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5 lessons in communication from a one-year-old

June 19, 2017

I spend a big part of my day talking to my daughter, Ayva. She’s at the language-learning age, so I encourage her to talk and to repeat what I’m saying, while hoping that her first word isn’t ‘fuck’.


Which it very well could be.


Our conversations are forcing me to look at communication differently: from the perspective of someone who is just learning how to.


By going back to basics, Ayva’s teaching me:

  • how to be a better, more effective communicator and

  • how to package my message so that it’s easy to comprehend


Here are a few communication lessons I’ve learnt from my one-year-old that I believe can strengthen any content:


1. Simple messages are more effective



This sounds obvious but toddlers are busy, preoccupied little people. Yes, they want to talk. But they also want to taste dog food and walk across a room without face-planting a wall.


Your audience is juggling a hundred balls at once. If you’re going to throw another one into the mix, keep it light. Content should be easy to consume and easy to understand, especially when there’s so many other things competing for our attention.


Also, don’t assume that your audience knows what you’re talking about. Some will but if your message is too complicated, you could frustrate them. It’s a fine balancing act between saying something simply and not insulting your readers’ intelligence.


2. If you want a message to stick, say it often



I say ‘okay’ a lot. I also say ‘fuck’ a lot. For now, Ayva seems to only have picked up the former. But it probably won’t be long until she starts dropping the F-bomb at granny’s house.


Depending on who you ask, the golden rule varies between seven and 20. That’s how many times you have to repeat your message before your audience retains it.


We speak about the “three key messages” in public relations. It’s what you want your audience to remember when they think about your brand.


By smartly building your key messages into all your content – and structuring your content around those messages – it won’t be long until your audience starts repeating you.


Which means you probably shouldn’t saying ‘fuck’ too much.


3. Know when to keep quiet and when to have meaningful conversations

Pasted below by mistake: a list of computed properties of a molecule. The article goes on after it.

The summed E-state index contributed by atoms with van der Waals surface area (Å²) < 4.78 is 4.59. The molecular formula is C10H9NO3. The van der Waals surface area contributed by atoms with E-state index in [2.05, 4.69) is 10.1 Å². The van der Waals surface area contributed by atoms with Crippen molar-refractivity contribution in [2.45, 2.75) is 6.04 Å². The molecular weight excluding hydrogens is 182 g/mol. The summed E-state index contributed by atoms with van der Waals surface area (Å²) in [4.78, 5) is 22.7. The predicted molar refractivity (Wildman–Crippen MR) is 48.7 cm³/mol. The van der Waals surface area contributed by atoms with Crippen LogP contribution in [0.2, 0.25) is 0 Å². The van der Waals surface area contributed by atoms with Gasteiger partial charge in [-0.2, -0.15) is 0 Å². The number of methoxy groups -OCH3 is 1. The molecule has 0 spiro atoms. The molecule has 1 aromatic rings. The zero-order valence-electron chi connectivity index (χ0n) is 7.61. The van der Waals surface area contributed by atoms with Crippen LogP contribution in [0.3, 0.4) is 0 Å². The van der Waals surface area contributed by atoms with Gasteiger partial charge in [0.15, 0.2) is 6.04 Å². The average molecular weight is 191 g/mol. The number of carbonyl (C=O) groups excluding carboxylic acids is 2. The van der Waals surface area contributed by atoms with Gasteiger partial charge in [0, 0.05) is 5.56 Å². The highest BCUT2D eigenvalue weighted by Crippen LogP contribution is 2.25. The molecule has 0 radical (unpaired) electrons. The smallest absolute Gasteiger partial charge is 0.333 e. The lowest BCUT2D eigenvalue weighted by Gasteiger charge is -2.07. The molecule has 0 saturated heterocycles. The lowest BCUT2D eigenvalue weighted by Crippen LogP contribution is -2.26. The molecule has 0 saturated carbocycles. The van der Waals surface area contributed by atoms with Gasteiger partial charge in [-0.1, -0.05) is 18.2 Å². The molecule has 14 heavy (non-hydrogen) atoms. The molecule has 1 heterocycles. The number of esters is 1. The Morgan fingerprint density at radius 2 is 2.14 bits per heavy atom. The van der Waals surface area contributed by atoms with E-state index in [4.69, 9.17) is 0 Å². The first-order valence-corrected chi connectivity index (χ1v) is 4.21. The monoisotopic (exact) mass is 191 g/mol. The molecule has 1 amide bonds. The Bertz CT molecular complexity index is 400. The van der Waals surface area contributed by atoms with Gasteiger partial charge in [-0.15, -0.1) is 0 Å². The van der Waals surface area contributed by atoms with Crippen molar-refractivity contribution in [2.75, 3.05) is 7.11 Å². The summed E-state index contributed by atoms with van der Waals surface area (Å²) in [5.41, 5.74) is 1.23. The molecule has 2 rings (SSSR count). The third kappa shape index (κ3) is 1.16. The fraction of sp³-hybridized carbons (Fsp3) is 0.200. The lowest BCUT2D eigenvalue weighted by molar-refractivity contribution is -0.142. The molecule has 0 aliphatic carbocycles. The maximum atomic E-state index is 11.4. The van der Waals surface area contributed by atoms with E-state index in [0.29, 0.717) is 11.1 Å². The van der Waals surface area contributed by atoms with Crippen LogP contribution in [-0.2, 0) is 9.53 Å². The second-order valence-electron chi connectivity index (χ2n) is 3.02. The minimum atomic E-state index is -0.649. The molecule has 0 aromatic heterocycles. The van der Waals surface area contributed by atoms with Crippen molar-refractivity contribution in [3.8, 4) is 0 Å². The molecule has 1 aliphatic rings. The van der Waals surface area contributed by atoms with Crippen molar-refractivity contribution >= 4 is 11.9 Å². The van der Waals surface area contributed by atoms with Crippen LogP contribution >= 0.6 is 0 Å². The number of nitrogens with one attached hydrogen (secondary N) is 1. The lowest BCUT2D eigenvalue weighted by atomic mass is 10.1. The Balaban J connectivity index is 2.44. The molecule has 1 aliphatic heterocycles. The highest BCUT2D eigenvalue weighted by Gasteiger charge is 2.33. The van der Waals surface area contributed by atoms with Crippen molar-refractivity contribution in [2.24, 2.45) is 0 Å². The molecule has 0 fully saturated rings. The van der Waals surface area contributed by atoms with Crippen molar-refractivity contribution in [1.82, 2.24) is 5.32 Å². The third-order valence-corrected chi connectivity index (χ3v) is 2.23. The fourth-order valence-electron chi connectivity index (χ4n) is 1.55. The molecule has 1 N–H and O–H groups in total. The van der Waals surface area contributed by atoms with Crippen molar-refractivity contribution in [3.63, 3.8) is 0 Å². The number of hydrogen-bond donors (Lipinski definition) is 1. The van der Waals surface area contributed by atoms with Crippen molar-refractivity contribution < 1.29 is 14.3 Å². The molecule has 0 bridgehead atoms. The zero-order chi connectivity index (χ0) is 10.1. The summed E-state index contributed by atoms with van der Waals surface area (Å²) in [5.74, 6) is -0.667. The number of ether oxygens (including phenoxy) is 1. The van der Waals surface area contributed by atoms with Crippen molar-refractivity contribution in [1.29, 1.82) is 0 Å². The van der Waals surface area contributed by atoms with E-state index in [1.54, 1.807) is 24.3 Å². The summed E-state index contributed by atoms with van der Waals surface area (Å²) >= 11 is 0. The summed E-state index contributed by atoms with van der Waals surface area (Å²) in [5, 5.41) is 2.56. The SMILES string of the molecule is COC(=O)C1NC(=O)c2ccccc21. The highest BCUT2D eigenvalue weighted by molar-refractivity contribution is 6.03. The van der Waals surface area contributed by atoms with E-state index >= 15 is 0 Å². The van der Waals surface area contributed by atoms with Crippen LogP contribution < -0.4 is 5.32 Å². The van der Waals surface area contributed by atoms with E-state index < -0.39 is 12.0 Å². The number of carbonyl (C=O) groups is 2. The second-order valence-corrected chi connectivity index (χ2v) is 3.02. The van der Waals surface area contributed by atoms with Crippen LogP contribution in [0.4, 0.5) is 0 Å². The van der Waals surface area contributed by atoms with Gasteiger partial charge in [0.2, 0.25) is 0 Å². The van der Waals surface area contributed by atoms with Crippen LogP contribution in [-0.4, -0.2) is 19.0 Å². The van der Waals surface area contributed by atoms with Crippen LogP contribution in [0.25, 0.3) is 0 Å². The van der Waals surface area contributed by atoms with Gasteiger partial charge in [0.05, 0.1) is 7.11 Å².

Experts say that if you want to boost a baby’s language development, you should speak to them all day. I couldn’t tolerate the sound of my voice all day and I’m pretty sure Ayva couldn’t, either.


But we chat a lot about what we’re doing, what she sees in the garden, how to treat our pets. It’s meaningful conversation – and not just talk for the sake of it.


I also know when not to talk to her. Squishing a banana through your fingers or unravelling a toilet roll takes serious concentration. And there’s nothing more annoying than someone trying to chitchat when you’re busy with something else.


If you’re not talking to your audience, they’re not learning from you and you’re not learning from them.


Regular content and conversations keep your brand top of mind. But the wrong content, at the wrong time, is noisy and irritating. Talk about things your audience is interested in but make sure it aligns to your business strategy.


4. Toddlers think in pictures, just like any other person



We’re teaching Ayva sign language. She doesn’t know how to say “milk” yet but she knows the sign for it. Now she’s able to communicate at least one of her needs to us, without either of us getting frustrated because we don’t understand each other.


It’s not surprising, seeing as humans have been visual communicators since we were able to draw on cave walls. Today, emoticons are a universal language that everyone understands.


Visuals are processed 60,000 times faster than text. So, if you want your content to have the maximum impact, give people something to look at: Pictures, videos, infographics.


Here are more interesting stats on visual content marketing in 2017.


5. Don’t be shy to tell your audience what to do



Ayva loves to dance to the QI theme song. We know it’s dance time when she points at the TV.


We’re also trying to teach her sequences. If she wants to hear her favourite song, the TV needs to be turned on. To turn the TV on, she needs to find the remote and give it to us.


Despite us doing this a hundred times (see point 2), we still need to tell her what to do and guide her actions.


Don’t assume that because you produce great content that your audience will do anything with it.


Sure, they might dance to the QI theme song all day, but they also might not think to tell their friends about how awesome the song is.


Tell them to tell their friends and they probably will.


To recap:

  • Keep content simple and easy to consume

  • Repeat yourself until your message sticks

  • Have regular, meaningful conversations; don’t just talk for the sake of it

  • Use images to convey your message more effectively

  • Tell your audience what you want them to do


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